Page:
A plan for new Olympic-style trials of out-of-hours deliveries to businesses across London has been announced as part of a wider package of works to deliver a freight legacy for London.
Unveiled at the London Freight Forum, the Delivering a Road Freight Legacy document outlines the successes delivered by Transport for London (TfL), key partners and the freight industry during the London 2012 Games, as well as a number of key actions that TfL will look to deliver in partnership with the industry during the next two years.
The Mayor’s Office and TfL will work with London boroughs and the freight industry on the trials which will explore how more deliveries could take place outside of the busiest times of the day.
It is hoped this will reduce congestion and benefit other road users, as well as allowing for quicker and more efficient freight trips.
The trials form part of this wider package of works, which look to change the way goods and services are delivered, and were a key recommendation of the Mayor’s Roads Task Force.
The trials will be used to determine the barriers that need to be overcome in order to roll out these measures more widely. They will look to begin early in the New Year and TfL will work in partnership with the industry during the next two years to develop a wider, long term freight strategy in London.
During the London 2012 Olympic Games, many businesses were able to avoid disruption and conflict with other road users by changing the times of their deliveries. This helped reduce congestion at busy times and allowed many operators to benefit by saving money.
The Mayor of London, Boris Johnson, said: “The out-of-hours deliveries during the London 2012 Games were another of those measures which initially raised eyebrows but in practice were a stonking success.
“Businesses benefited by saving money and congestion was reduced across the capital. It is exactly these sorts of innovative solutions we need to explore in order to ensure we balance the conflicting demand for space on London's roads and streets as our population continues to rise.”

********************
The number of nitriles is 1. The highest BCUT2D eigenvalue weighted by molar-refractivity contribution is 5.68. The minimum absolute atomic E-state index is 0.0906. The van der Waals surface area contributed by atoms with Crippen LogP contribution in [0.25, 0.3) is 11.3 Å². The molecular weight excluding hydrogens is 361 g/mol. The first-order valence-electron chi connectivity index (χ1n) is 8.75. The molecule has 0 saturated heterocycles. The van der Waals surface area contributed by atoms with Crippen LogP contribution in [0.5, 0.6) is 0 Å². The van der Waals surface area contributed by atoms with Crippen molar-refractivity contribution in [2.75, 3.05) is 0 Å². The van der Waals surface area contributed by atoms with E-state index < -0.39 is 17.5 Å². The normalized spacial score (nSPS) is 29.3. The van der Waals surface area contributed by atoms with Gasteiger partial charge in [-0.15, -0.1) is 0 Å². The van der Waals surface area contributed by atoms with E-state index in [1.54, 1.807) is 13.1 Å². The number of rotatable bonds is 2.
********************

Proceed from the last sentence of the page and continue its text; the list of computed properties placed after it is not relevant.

A new “Out-of-Hours Consortium” comprised of TfL, key boroughs, retailers, London Councils, the Freight Transport Association (FTA) and the Road Haulage Association (RHA) will now be formed to take the lead in delivering a review of these out-of-hours operations, looking in particular at how they can be delivered more widely in the longer term without causing unnecessary disruption to residents.
It will also examine what legislative changes, as well as any vehicle modifications such as further noise reduction, would be required.
High Street surveys will also take place to identify what restrictions there would be to changing delivery times at certain locations, as well as barriers, both financial and operational, that would need to be overcome by both businesses and delivery companies.
Sir Peter Hendy said: “These trials will benefit Londoners, businesses and the freight and logistics industry. It’s vital we harness the London 2012 Games legacy and maintain momentum while the details of the longer-term plans are developed.
“Although some of these issues will not be resolved overnight, by working together, we can build on recent successes and ensure that freight deliveries in London can be even safer, greener and more efficient in future.”
TfL will also be working to revise street loading guidelines for planners, helping to ensure that the needs of the freight industry, local businesses and local residents are all considered when streets are developed and redesigned. These measures will help inform the development of TfL’s longer-term freight plan, which will be consulted on with the freight industry.
Further details about the Out-of-Hours Consortium will be published later this year. Electronic copies of 'Delivering a road freight legacy' can be found at www.tfl.gov.uk/freightlegacy.